Immigration opponents usually fall into one of two categories — those who know nothing about what is in the bill and those who fancy themselves as experts and can recite it chapter and verse. What both categories of opponents lack, however, is a coherent argument against an immigration-reform bill. (Understand the bill in its current version will not be the final law. It will get amended on the Senate floor, and a wholly different House bill will emerge, followed by a conference with more wrangling.)

Jeff Sessions Sen. Jeff Sessions (R-Ala.) is a leading opponent of the Gang of 8. (Susan Walsh / AP Photo)

Let’s start with the strain of argument that says the border provisions are too weak and therefore won’t solve the problem or will encourage more illegal immigration. These very same people were often in favor of nearly identical measures (double fencing, more money for security, drone surveillance, etc. ) with the only difference being that this version includes a pathway to citizenship. Were the anti-Gang of 8 types proposing useless measures or did they think that border security was worth doing when they were pushing all those border-security steps?

Well, they respond, you can’t trust the Obama administration and by allowing a path to citizenship with a less-than-airtight border you’re going to wind up worse than before.

With due respect, this makes no sense. You don’t draft legislation with the idea that President Obama will be in office forever (and in fact he’ll be gone well before many of the provisions kick in). Moreover, which is better — Obama with no meaningful border-security legislation (and deciding by executive order to grant legal status to certain groups) or Obama with a ton of border-security measures and oversight by Congress?

The argument that border-security measures have to be nearly perfect when a bill includes legalization is nonsensical. Right now there is every incentive for illegal immigrants to come and find work. After the bill, even if not perfect, it will be a lot harder to come here and to find work (with E-Verify); there will also be less incentive to do so with a guest-worker program that allows low-skill employees to come and go. (In the 1950s and 1960s illegal immigration was low for this very reason). Finally, the incentive for illegal immigration has already lessened due to the U.S. economy and declining birthrates in Mexico. In short, the border is fairly secure now (we have a net outflow of people), but the measures in a Gang of 8-type bill will make things better, likely a whole lot better. So is the current system better than a system proposed by legislation in which it will be a lot harder to get here and find work? No.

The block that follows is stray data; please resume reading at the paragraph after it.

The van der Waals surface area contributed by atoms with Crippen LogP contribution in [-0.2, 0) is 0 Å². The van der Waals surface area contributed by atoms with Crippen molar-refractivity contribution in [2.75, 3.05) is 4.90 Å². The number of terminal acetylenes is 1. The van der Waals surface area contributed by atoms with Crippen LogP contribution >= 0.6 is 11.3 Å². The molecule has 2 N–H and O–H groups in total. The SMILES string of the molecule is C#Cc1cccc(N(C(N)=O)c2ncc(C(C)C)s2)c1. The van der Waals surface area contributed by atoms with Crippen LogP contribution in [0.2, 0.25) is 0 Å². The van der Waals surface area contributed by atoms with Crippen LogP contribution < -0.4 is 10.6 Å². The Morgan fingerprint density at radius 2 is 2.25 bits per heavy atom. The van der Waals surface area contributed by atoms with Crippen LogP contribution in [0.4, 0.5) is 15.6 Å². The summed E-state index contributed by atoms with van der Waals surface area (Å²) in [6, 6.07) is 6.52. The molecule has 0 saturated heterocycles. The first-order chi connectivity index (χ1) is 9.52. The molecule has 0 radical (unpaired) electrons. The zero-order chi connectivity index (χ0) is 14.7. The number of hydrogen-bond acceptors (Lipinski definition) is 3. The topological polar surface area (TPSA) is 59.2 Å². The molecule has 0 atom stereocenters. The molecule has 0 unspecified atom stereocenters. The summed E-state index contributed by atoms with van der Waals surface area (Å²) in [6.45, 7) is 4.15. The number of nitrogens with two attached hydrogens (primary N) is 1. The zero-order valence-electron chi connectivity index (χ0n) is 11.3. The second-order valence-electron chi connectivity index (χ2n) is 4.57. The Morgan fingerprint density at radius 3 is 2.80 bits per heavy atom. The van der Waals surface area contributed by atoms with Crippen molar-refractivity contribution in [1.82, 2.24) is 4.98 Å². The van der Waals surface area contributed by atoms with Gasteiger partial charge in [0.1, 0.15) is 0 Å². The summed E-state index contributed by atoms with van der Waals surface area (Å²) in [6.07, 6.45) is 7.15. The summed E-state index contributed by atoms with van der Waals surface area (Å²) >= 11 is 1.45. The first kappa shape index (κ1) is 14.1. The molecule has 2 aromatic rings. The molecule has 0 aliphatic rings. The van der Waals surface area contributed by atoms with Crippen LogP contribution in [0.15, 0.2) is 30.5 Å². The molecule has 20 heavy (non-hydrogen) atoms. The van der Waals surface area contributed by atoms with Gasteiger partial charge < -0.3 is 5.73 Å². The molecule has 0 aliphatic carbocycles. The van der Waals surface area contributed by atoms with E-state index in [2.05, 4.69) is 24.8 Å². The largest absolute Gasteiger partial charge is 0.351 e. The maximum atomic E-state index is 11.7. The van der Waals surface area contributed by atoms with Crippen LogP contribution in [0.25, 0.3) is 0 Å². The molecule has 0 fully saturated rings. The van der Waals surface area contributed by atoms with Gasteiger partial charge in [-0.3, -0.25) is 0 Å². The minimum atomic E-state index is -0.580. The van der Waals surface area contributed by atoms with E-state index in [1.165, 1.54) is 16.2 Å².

Then there is the argument that we’re not assimilating immigrants and need to take a “break.” Wait. The immigration-reform bill encourages English-language proficiency and, with the offer of citizenship, lures workers into the mainstream of civic life. And obviously we can and should devote more effort toward assimilation in schools and through private and public institutions. Moreover, the “break” comes when we attain better border security, which this bill will promote.

Immigration opponents: “But as a Republican I can’t see creating 11 million new Democrats.” We can say: Relax. Breathe deeply. The bill won’t unless Republicans deserve to die off anyway. For starters, not all 11 million immigrants will qualify for citizenship, and even those who do may not want to pursue it due to the fines and the requirement for payment of back taxes. To say that those who came here for a better life (an entrepreneurial act) and went through all the financial requirements and trouble to get citizenship and then to vote can’t be won over by conservatives is preposterous. (If it is true, by the way, conservatism should die because a political philosophy applicable to only one race or social class is not morally or politically sustainable.) Moreover, this overlooks the reality that until they stop threatening to deport immigrants, conservatives will not get an audience with a range of minority communities and will continue to offend moderate voters, women, and young urbanites who regard the GOP as “intolerant.”

The stray arguments against immigration reform are no better.

The cost? Even the opponents are in favor of spending money for border enforcement, and, aside from the hugely flawed Heritage study, the large bulk of economists consider immigration pro-growth, pro-jobs and helpful in increasing revenue.

Then there is the “rule of law” hooey. If we give “amnesty” it will induce less respect for the law. To begin with, it isn’t amnesty if you have to pay a fine, pay back taxes and wait an inordinate amount of time to be legal. More to the point, the current system is abject lawlessness and non-enforcement, which does breed contempt for the law. As Sen. Marco Rubio (R-Fla.) likes to say, the current system is de facto amnesty.

Reduced to virtually no coherent argument, immigration opponents rail that they can’t give the president “a win.” Give me a break. That’s akin to hoping Iran gets the bomb so it will make Obama look really bad. Moreover, Obama has done virtually nothing for the bill. In fact, even he understands he must shut up if the bill is to succeed. If it gets through, the glory will go to Republican reformers.

The anti-immigration-reform advocates’ arguments are so weak one can only imagine that they really do fancy rounding up immigrants or watching “self-deportation” so as to live in an America that never really was but seems, in their eyes, to be more homogeneous. Once they give up the fantasy that they can deport or chase out 11 million people and the false memory they carry of bygone days they might look upon immigration reform as we do any legislation: Does it do more good than harm? Is the status quo lousy? Then we might have a candid discussion about the details of the bill.